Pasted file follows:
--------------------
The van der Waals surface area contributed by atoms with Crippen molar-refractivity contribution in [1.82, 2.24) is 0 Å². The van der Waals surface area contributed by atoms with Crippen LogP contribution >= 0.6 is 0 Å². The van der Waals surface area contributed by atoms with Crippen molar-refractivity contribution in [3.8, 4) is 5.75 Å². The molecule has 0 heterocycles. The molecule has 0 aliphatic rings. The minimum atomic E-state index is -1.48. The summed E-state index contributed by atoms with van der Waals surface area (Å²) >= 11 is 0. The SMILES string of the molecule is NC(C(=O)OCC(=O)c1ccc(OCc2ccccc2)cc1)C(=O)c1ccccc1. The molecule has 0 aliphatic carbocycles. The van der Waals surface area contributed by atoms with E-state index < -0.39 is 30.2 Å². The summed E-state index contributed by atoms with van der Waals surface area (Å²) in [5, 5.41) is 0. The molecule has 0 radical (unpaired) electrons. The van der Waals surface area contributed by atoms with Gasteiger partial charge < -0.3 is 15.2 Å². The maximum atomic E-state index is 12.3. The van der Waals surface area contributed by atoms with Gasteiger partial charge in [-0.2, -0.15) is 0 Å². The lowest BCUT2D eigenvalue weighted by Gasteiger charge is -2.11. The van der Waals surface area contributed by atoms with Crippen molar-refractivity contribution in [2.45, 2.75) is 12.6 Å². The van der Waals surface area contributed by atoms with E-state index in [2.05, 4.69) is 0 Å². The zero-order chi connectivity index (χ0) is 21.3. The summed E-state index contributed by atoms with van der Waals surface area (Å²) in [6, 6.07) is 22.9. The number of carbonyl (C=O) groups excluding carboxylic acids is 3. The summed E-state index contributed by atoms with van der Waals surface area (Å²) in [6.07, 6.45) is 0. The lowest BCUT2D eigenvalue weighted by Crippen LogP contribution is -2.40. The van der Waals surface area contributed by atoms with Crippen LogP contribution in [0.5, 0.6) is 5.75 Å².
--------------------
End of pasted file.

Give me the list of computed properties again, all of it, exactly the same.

The van der Waals surface area contributed by atoms with Crippen molar-refractivity contribution in [1.82, 2.24) is 0 Å². The van der Waals surface area contributed by atoms with Crippen LogP contribution >= 0.6 is 0 Å². The van der Waals surface area contributed by atoms with Crippen molar-refractivity contribution in [3.8, 4) is 5.75 Å². The molecule has 0 heterocycles. The molecule has 0 aliphatic rings. The minimum atomic E-state index is -1.48. The summed E-state index contributed by atoms with van der Waals surface area (Å²) >= 11 is 0. The SMILES string of the molecule is NC(C(=O)OCC(=O)c1ccc(OCc2ccccc2)cc1)C(=O)c1ccccc1. The molecule has 0 aliphatic carbocycles. The van der Waals surface area contributed by atoms with E-state index < -0.39 is 30.2 Å². The summed E-state index contributed by atoms with van der Waals surface area (Å²) in [5, 5.41) is 0. The molecule has 0 radical (unpaired) electrons. The van der Waals surface area contributed by atoms with Gasteiger partial charge < -0.3 is 15.2 Å². The maximum atomic E-state index is 12.3. The van der Waals surface area contributed by atoms with Gasteiger partial charge in [-0.2, -0.15) is 0 Å². The lowest BCUT2D eigenvalue weighted by Gasteiger charge is -2.11. The van der Waals surface area contributed by atoms with Crippen molar-refractivity contribution in [2.45, 2.75) is 12.6 Å². The van der Waals surface area contributed by atoms with E-state index in [2.05, 4.69) is 0 Å². The zero-order chi connectivity index (χ0) is 21.3. The summed E-state index contributed by atoms with van der Waals surface area (Å²) in [6, 6.07) is 22.9. The number of carbonyl (C=O) groups excluding carboxylic acids is 3. The summed E-state index contributed by atoms with van der Waals surface area (Å²) in [6.07, 6.45) is 0. The lowest BCUT2D eigenvalue weighted by Crippen LogP contribution is -2.40. The van der Waals surface area contributed by atoms with Crippen LogP contribution in [0.5, 0.6) is 5.75 Å².